"You don't see too many home runs hit where that one was hit," said Dodgers pitcher Greg Maddux, who used to pitch for the Cubs. "I guess you can tip your hat to [DeRosa] a little bit. It's kind of weird that it didn't blow foul."
The homer gave the Cubs an early 2-0 lead, but Lowe tried to keep the right frame of mind.
"It's still early," he said. "You've got to believe in your offense, that they are going to come around."
|Teams that have taken 1-0 leads have won 23 of 26 Division Series in the Wild Card era. Only the 1999 Braves lost Game 1 at home and won the series.
|Won Game 1: 23-3
|Won Game 1 on road: 12-1|
|Won Game 1 at home: 11-2
They did just that as they hit three homers of their own en route to a 7-2 win over the Cubs in Game 1 of the National League Division Series.
Lowe would shut the Cubs down before departing after six innings, but it was anything but easy for him.
"I didn't have a one-two-three inning," said Lowe, who allowed seven hits and a walk. "There's constantly guys on base, and they did a good job of working the count and getting to hitter counts."
That was the case in the sixth when, with a 4-2 lead, he allowed a leadoff double to Aramis Ramirez and then went 2-0 on Geovany Soto.
Lowe was able to regroup quickly as he got two called strikes before getting Soto to wave at a slider for the strikeout.
"To be able to get that out, for me, kind of kept the momentum on our side," said Lowe, who went on to retire Jim Edmonds and DeRosa to end the inning.
"He's tough," DeRosa said. "He gives you the mirage of it being a strike and then it sinks out of the zone. He's one of the those guys you have to go the other way with and not get tempted by that sinker in. You saw tonight, you get tempted by it and next thing you know, you ground out to short. Offensively, we just have to swing the bats better."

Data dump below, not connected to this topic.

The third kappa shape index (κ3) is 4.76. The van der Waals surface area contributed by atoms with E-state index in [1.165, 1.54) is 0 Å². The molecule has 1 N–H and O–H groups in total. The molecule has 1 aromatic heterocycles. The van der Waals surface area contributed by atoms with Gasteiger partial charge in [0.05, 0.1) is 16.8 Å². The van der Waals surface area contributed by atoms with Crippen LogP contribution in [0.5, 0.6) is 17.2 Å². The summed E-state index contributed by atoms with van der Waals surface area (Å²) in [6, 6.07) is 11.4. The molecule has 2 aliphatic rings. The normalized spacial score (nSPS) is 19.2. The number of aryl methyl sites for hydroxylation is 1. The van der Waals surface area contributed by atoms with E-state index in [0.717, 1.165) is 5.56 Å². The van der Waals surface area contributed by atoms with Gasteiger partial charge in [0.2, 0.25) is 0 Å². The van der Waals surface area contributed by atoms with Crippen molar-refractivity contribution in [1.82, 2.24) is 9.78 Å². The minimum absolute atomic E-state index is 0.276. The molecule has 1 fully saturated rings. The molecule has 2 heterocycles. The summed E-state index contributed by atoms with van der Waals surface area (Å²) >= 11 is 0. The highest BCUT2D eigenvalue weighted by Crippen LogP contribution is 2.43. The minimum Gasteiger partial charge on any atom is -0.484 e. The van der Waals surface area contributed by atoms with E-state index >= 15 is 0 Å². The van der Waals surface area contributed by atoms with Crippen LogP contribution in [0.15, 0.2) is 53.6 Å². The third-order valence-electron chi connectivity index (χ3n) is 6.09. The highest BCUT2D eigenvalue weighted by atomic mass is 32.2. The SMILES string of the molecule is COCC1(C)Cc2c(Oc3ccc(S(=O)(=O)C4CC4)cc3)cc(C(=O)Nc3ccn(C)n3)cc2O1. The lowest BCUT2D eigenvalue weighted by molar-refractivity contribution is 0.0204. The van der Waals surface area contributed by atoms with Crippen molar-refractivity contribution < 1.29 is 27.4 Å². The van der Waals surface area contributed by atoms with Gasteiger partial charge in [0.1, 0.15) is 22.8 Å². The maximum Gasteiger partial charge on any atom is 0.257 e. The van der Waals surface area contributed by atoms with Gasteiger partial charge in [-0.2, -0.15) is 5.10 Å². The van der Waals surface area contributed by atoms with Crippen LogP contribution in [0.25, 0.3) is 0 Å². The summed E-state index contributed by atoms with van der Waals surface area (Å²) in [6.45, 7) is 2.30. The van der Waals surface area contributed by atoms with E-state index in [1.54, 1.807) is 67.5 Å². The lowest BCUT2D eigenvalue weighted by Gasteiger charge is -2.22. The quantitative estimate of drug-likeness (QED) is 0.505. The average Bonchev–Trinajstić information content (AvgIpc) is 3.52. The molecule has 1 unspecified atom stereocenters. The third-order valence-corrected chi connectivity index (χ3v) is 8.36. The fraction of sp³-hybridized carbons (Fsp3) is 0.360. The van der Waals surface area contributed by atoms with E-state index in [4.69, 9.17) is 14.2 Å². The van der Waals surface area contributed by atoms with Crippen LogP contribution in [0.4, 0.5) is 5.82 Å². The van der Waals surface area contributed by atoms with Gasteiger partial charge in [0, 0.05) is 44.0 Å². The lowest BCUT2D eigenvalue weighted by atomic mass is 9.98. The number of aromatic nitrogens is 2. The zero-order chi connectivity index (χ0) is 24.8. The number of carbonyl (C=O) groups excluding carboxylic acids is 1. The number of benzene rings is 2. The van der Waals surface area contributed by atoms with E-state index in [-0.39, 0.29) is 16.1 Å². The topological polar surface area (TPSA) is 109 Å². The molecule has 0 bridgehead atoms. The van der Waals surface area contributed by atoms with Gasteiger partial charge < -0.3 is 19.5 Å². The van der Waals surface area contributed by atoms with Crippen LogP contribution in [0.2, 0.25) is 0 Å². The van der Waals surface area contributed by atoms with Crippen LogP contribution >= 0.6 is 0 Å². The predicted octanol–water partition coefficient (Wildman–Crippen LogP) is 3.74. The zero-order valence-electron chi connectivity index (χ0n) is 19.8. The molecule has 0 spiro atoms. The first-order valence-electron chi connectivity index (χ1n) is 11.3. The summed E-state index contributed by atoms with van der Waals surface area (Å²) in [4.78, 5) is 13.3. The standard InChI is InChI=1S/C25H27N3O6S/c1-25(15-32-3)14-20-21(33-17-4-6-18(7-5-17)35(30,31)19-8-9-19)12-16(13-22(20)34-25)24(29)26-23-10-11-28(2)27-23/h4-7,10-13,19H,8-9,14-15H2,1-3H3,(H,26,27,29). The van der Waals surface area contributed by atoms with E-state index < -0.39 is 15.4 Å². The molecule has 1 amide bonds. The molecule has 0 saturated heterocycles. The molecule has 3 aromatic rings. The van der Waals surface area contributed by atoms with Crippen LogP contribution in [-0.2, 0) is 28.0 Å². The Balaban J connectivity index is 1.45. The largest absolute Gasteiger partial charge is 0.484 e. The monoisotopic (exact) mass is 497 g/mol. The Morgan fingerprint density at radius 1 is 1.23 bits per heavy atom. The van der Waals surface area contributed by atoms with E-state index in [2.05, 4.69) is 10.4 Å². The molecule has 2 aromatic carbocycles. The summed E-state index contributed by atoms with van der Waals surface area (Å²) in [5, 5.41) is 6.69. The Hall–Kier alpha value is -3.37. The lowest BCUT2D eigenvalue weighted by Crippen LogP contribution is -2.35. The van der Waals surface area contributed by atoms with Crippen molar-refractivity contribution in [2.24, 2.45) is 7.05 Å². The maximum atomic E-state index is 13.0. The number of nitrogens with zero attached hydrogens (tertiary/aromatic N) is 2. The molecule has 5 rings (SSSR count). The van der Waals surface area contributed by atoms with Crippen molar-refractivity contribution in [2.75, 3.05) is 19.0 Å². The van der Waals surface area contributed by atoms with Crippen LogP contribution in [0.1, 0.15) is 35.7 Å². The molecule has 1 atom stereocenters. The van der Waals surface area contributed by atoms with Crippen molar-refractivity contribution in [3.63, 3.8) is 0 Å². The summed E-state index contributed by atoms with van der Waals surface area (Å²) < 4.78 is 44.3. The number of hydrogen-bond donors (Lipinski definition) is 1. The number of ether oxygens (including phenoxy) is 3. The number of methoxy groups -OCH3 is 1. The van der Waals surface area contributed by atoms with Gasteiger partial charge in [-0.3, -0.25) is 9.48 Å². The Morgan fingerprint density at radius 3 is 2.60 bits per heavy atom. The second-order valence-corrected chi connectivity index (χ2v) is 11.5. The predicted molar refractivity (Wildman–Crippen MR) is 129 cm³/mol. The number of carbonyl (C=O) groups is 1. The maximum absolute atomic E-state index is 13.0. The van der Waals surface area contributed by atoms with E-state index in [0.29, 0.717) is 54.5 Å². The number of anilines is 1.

That's tough to do against a guy like Lowe when he has his sinker and slider working. His pitches may not have been at their best, but whatever he lacked in stuff he made up for with his competitiveness.
"He's got that preparation look in his eye, very focused early on," Dodgers manager Joe Torre said. "He just battles you."
Lowe was money for the Dodgers down the stretch, as they overtook the D-backs to claim the NL West crown. In his final 10 starts of the year, he was 6-1 with a 1.27 ERA, which includes a 3-0 mark and 0.59 ERA in five September outings.
"Even after the home run, he kept his composure and made quality pitch after quality pitch," catcher Russell Martin said. "That's the way he's been throwing the last 10 to 12 starts."
"I've faced him before and didn't really like him too much," said third baseman Casey Blake. "He's tough on the hitters, he's got that sinker/slider and he's a competitor."
One of the reasons Lowe drew the start in Game 1 instead of Chad Billingsley was the fact that Torre felt he was better suited to come back on short rest if need be for Game 4 on Sunday.
"We've already discussed that," Lowe said referring to Torre. "And I think we've already made a decision. But there's no sense in talking about it right now. The decision has already been made. I'll leave it up to Joe to tell everybody."
Torre wasn't saying on Wednesday, but the expectation is that Lowe will get the ball in Game 4. He has won four straight postseason games and is 4-0 with a 2.93 ERA in his last six postseason appearances.
Lowe earned his reputation as a good postseason pitcher with the Red Sox in 2004, when he helped his club overcome a three games to none deficit against Torre's Yankees in the American League Championship Series. Lowe started Game 7 of the ALCS on two days' rest and allowed just one hit over six innings and then won Game 4 in Boston's sweep of the Cardinals in the World Series.
"I watched it for a number of years when he was with the Red Sox," Torre said. "But tonight was huge. When you have a young club and you come into a foreign ballpark, just to get off to a start like this and give us an opportunity to win, just keeping the score 2-0 is as important a start as he's had for us."